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The evolution of hockey statistics – an ongoing story

Bruce McCurdy Analytics, Big Data, and the Cloud 2012 April 25

Traditional game summaries

1967-68 Plus/minus formally introduced, as well as individual shots on goal / Shooting %

1983-84 Goaltender save percentage added Grant Fuhr

Grant Fuhr

1998-99 Time on ice published, opening the door for rate stats Chris Pronger

1998: NHL introduces Zone Time

‌ but turfs it in 2002. Why?!

1998: NHL starts to (sporadically) maintain Real Time Scoring System (RTSS)

‌but there remain huge problems due to lack of standardization & rink bias

Oilers have twice as many giveaways as Florida ‌ or do they?

• Ranking of teams’ RTSS home and away yields results that might as well be randomized for giveaways and takeaways, and very nearly so for hits and blocked shots. • Whereas the same exercise for Goals For yields a crudely similar ordering home to away.

• Significant home scorer bias in turnover stats. 45% more giveaways and 33% more takeaways by home teams league-wide! • As a result RTSS is highly unreliable, serving to rank players within a given team but almost useless for comparing players from different clubs.

2002-03: NHL introduces play-by-play reports

‌ though problems remain with accuracy of some data, e.g. shot distance

“Stripping� of PxP data allows detailed on-ice analysis of individual players Even-strength shots / Fenwick / Corsi from

Head-to-head match-ups (

Customizable, sortable stats from

Available stats: Even strength / powerplay / shorthanded Scoring per 60 minutes On/off ice plus/minus per 60 On/off ice shots / Fenwick / Corsi per 60 On-ice Sh% / Sv% / PDO QualComp / QualTeam Penalties drawn / taken ZoneStart / ZoneFinish

• Many stats need to be parsed in terms of positive / negative /neutral game states, e.g.: • Leading / trailing / tied (score effects are HUGELY important) • PP / PK / EV • O-zone / D-zone / neutral zone • Taken in isolation without context, modern stats will be distorted; e.g. “soft minutes” players used in offensive situations should be expected to have positive numbers in things like Relative Corsi

Scoring chances "A chance is counted any time a team directs a shot cleanly on-net from within home-plate. Shots on goal and misses are counted, but blocked shots are not (unless the player who blocks the shot is “acting like a goaltender�). Generally speaking, we are more generous with the boundaries of home-plate if there is dangerous puck movement immediately preceding the scoring chance, or if the scoring chance is screened. If you want to get a visual handle on home-plate, check this image."

One weakness to the current method is that “home plate” isn’t best template for scoring area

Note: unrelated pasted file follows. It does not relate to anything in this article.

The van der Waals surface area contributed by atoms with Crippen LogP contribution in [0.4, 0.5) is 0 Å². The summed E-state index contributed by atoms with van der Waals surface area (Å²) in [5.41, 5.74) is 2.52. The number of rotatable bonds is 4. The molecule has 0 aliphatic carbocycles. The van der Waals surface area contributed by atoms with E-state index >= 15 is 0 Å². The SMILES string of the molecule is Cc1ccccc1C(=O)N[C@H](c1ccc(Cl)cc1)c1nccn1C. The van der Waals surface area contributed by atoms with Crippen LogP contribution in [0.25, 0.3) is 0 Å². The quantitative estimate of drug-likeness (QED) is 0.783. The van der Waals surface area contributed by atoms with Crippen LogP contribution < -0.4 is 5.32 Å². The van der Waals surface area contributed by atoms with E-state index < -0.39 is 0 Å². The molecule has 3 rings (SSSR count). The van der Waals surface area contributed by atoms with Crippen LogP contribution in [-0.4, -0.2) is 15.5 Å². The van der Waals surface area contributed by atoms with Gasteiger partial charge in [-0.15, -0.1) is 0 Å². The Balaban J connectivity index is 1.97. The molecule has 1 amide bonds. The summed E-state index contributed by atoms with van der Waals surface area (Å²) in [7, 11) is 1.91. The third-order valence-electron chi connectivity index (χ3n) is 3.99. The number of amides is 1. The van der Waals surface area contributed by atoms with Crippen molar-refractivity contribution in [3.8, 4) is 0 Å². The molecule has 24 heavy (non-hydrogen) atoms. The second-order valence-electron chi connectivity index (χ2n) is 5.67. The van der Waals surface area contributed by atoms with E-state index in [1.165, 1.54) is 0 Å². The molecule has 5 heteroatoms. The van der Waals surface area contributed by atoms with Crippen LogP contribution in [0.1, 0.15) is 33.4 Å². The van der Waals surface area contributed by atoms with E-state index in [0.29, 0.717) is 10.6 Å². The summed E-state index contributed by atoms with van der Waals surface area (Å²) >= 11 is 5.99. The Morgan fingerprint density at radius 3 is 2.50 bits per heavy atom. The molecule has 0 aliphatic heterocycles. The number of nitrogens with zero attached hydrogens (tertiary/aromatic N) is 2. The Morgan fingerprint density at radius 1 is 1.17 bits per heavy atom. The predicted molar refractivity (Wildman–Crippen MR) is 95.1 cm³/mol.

Another is that scoring chances are just 1’s and 0’s – no extra weight for first class chances as suggested by heat map colour coding

Actually, scoring areas …which vary for different types of shots and manpower situations. Scoring chance model is greatly simplified from this reality.

Common SC errors and outcomes • • • • • • • •

NHL data doesn’t properly record on-ice players +1 or -1 for selected players Scoring chance improperly credited (or missed) +1 or -1 for 10 players Scoring chance recorded at wrong game time +1 or -1 for up to 20 players Scoring chance recorded but for wrong team +2 or -2 for 10 players

Neilson Numbers • Based on ideas of Roger Neilson • Assignment of individual responsibility on scoring chances for and against • Requires an extra degree of qualitative judgement over and above deciding whether a scoring chance has occurred • Eliminates false positives/negatives, however individual numbers don’t reconcile to team totals • Fewer recording errors than on-ice scoring chances as players are identified as part of the process • Same system can be used to assign unofficial assists on GF or errors on GA • Reliant on a knowledgeable scorer, but as with other scoring chance systems, would work better if 3 or 5 scorers worked independently, then pooled results.

Sample box:

Zone Start: fad or trend?

Possession • “Hockey is a transition game: offense to defense, defense to offense, one team to another. Hundreds of tiny fragments of action, some leading somewhere, most going nowhere. Only one thing is clear. A fragmented game must be played in fragments. Grand designs do not work. … Before offense turns to defense, or defense to offense, there is a moment of disequilibrium when a defense is vulnerable, when a game’s sudden, unexpected swings can be turned to advantage. It is what you do at this moment, when possession changes, that makes the difference.” • – Ken Dryden, The Game

• “It is noteworthy that in general … our teamwork was considerably above our main contenders. In the game against the Canadian team, the players of the USSR squad made 110 passes, while the Canadians made 60 passes; in the game against Czechoslovakia we made 106 passes, they made 70; in the game against Sweden we made 49 more passes than they did. … This is an indication of quite stable habits and a high culture of playing, a correct understanding of the game by the Soviet players.” • -- Anatoli Tarasov, Road to Olympus

Tarasov Numbers Good pass: plus. Bad pass: minus. Good clearance: plus. Bad clearance: minus. Good rush: plus. Bad rush: minus. Good shoot in: plus. Bad shoot in: minus.

…and many more advanced ideas • • • • • • • •

Goals Versus Threshold (GVT) Defence Independent Goalie Rating (DIGR) Shot Quality (SQF / SQA) Preditcted Goals Scored (PGS) Zone Start Adjusted Corsi (ZSAC) Etc. … No time to do them all justice here Thanks for listening!

The Evolution of Hockey Statistics